Bulgarian Squat is a great single leg exercise that prevents massive loads on the spine, works your core effectively and transfers well onto the pitch.
D1-D3 Combo- This is a great way to get some volume in to help maintain size whilst improving strength. The use of weighted/bodyweight chins or sternum pulls and inverted row is a good way to superset and balance out the push and pull ratio of upper body training.
Keep these at 4 minutes, simple exercises and then focus on good form with as many rounds as you can until the timer let’s you stop.
“Just think about this like defending your line on the last play of the game”
- 10-20kg DBs in each hand
- 4-minute block with 10-20kg DBs in each hand-
- Press Ups x3
- Plank Row x3 on each side (maintain press up position)
- Burpee x3
- DB Front Squat x9
Carry out as many rounds as you can without putting the DBs down
In weeks 2&3 then look to drop 2 reps from the lower body exercise and increase the weight. The upper body should increase by 1 rep each week and maintain weight lifted in the first week.
In week 4, de-load and drop all weights lifted to around 50% of what you lifted in the 3rd week. This will enable your body to adapt to the training stress and prevent over training in the coming weeks and months of a long season.
Thursday- Power Endurance
10 minutes to find your 1RM on Hang Clean (or Hang Clean Low Pull)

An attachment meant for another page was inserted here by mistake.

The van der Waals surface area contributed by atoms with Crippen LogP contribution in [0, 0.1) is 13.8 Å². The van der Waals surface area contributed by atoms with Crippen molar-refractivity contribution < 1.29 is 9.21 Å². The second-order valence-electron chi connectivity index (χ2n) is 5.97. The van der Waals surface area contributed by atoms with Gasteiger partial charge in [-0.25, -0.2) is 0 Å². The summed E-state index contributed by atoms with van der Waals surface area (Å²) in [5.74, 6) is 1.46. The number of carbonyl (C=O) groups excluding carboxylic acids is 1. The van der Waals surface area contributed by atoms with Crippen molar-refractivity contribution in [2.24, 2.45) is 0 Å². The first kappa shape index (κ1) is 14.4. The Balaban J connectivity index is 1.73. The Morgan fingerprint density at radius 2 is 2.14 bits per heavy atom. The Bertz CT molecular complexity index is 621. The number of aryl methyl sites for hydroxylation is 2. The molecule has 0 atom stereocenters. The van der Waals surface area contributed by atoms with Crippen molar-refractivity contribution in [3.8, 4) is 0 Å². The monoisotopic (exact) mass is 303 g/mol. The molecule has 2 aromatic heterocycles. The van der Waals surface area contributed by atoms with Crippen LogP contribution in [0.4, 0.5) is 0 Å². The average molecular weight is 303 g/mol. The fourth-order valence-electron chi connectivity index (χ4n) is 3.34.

Choose a weight that allows you to be as explosive as possible without inhibiting form and letting go of the DB. Carry out 4 reps on each side, for each exercise before moving on with minimal rest.
- DB Snatch
- DB Clean
- DB Push Jerk
- DB Front Squat
- DB Single Leg RDL
The option of Hang Clean or HCLP? – the choice will come down to where you are in the season. As the physical nature of the game takes its toll; you will often find that wrists and shoulder can become sore. The HCLP is a great way to maintain power and minimise impact on the joints of the body, particularly when you start lifting near bodyweight and beyond.
In weeks 2&3 look to increase the number of reps from 7, to 9 and 11 respectively. This is where the endurance element comes in, therefore it is important to stay focused and work hard on every single rep for maximum effect.
Week 4 is exactly the same as the strength session. De-load and let the body adapt and recover for considerable training stress. It is best to reduce the number of reps from 11 to 3 and maintain the intensity with a 20s max effort/40s easy split on the A2/B2 exercises.
Now you have an idea on how to structure a training week, with a few exercises to get you started in the right direction. The real magic is consistency, logging your results sessions by session and then adapting it to your needs.
If your stuck for a gym then don’t worry, the next article will cover how you can do this with minimal equipment and still get the benefits.
Andy McKenzie ASCC